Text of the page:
When it comes to choosing a smartwatch, there is the choice between a watch with extras and apps, and then there are watches designed for fitness enthusiasts. The Finnish brand Suunto specialises in the latter, with a range of sports watches available across different price points.
The latest addition to the brand’s range is the Suunto 9 Peak, which is its thinnest sports watch yet and available in a standard edition and a titanium version. These watches don’t come cheap, but they’re serious sports watches designed for serious athletes and fitness enthusiasts.
It has also undergone some rigorous testing to ensure it can keep up with a user’s demands. The 9 Peak was tested by Nepalese Sherpas while summiting up K2, along with endurance runners in Australia, as they ran the ‘1000 Miles to Light’ race of 1000 miles in 10 days. Suunto also used the race as an opportunity to monitor the performance and vital signs of participants through the watches.
Of course, real-world and daily use can be a different story to what’s on paper. We were given the Suunto 9 Peak Titanium to try out, so read on to find out how this sports watch stacks up in the real world.
Suunto 9 Peak features and specs
The following features and specs are for the Titanium edition of the 9 Peak. If you’re interested in the standard version, it is available in All Black and Moss Grey for $999.99 AUD RRP.
- Suunto 9 Peak Titanium $1,199.99 AUD RRP
- Granite Blue Titanium and Birch White Titanium options
- Titanium Grade 5 and Sapphire crystal glass (Titanium version)
- Silicone strap with metal fastening pin
- Weighs 52g, watch face is 43mm wide and 10.6mm deep
- Heart rate and blood oxygen monitoring
- Sleep, weather and GPS tracking
- Over 80 sports modes
- Fast charging
- Integrates with the Suunto app on your smartphone
|Suunto 9 Peak Pros||Suunto 9 Peak Cons|
- Design, appearance and wearability
- Performance, battery and functionality
- Exercise features and performance tracking
- Should I buy the Suunto 9 Peak?
- Compare phone plans
Design, appearance and wearability
When choosing a smartwatch or fitness watch, the way it looks can be really important, especially if you plan on wearing the watch throughout the day and night — from work to going out to dinner.
Luckily, the Suunto 9 Peak in the Birch White Titanium version that I tried out, is a really nice looking watch. The white details and grey metal make it a really stylish looking device, although the white wristband could possibly be prone to discolouration with time (especially if you exercise, play sports or enjoy any activity where you tend to get dirty).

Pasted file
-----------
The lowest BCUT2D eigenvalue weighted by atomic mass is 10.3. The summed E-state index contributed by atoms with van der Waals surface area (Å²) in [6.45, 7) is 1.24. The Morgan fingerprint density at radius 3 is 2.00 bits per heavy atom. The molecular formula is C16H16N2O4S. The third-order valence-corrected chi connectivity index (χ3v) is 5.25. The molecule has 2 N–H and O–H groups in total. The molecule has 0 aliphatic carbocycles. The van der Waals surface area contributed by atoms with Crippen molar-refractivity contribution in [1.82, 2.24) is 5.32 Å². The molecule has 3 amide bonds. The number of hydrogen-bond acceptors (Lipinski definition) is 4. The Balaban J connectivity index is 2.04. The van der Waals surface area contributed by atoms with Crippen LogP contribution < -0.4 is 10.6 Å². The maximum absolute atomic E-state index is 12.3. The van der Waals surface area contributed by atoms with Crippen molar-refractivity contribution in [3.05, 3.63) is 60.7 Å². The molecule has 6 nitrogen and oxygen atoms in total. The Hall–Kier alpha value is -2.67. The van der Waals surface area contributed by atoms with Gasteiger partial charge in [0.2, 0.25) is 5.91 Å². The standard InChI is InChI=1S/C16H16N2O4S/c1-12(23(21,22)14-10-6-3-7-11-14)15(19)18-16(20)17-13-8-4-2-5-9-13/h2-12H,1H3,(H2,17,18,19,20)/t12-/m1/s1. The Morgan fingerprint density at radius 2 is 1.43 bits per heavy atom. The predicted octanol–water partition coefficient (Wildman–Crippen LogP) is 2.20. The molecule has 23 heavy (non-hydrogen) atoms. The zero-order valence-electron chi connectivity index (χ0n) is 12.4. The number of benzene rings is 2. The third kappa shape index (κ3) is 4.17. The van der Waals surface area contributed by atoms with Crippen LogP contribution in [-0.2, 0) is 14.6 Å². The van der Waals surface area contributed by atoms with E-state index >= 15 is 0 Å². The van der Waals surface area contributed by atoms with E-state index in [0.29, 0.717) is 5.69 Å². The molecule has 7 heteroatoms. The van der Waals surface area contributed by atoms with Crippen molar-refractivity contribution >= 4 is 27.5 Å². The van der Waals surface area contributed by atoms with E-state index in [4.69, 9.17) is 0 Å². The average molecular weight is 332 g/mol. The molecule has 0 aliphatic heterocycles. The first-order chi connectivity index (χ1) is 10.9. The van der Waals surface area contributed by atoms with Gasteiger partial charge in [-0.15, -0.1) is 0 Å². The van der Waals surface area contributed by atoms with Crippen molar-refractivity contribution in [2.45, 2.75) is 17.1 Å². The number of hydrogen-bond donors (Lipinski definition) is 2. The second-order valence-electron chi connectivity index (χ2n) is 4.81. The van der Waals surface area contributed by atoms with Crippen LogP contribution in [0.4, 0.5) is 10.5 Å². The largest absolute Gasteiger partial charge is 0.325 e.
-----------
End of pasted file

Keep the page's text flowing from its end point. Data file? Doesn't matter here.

This is meant to be Suunto’s thinnest watch yet, and when you put it on, it does feel more like the size of a traditional watch compared to the much chunkier smartwatches on the market. Compared to the Suunto 7 I reviewed previously, I didn’t feel the size of this watch got in the way, especially when doing yoga where you need that wrist/hand flexibility, and the thinness made it easy to wear and not particularly imposing.
It’s a fairly comfortable watch to wear throughout the day, although I did find that the silicone strap wasn’t the most comfortable material and you tend to sweat a little underneath. However I suppose the trade off is that it’s easy to clean if it gets dirty or sweaty.
One thing I really liked in the design was the metal fastening pin. Rather than a loop to keep the strap from flapping and getting caught, you fasten the pin into the strap’s holes. This keeps the end of the strap from getting caught, and you also don’t need to constantly adjust the loop to keep the strap in place. This extra functionality would no doubt make a difference during some sports and activities.
Overall, the Suunto 9 Peak Titanium is a really nice looking watch. It’s reasonably comfortable to wear, and the sleek and stylish design also means you can easily wear it when going out without feeling like it looks like a sports watch.
Performance, battery and functionality
The Suunto 9 Peak Titanium version does come with a fairly hefty price tag, so for this price, you’ll definitely expect a quality performance. The good news is that the 9 Peak does deliver the features you’d want from a sports watch at this price.
It’s a simple watch to use — you have three buttons on the right side of the watch face, and in addition to these buttons for navigation, you can also navigate with swipes on the touch screen. The settings are accessible through a long-press of the middle button, or via navigation through the top menu. Sometimes if the watch was idle, you’d need to press the button to ‘activate’ or access certain functions, as a touch on the screen wouldn’t activate it. I suppose this means you can’t accidentally touch or interfere with the screen when idle.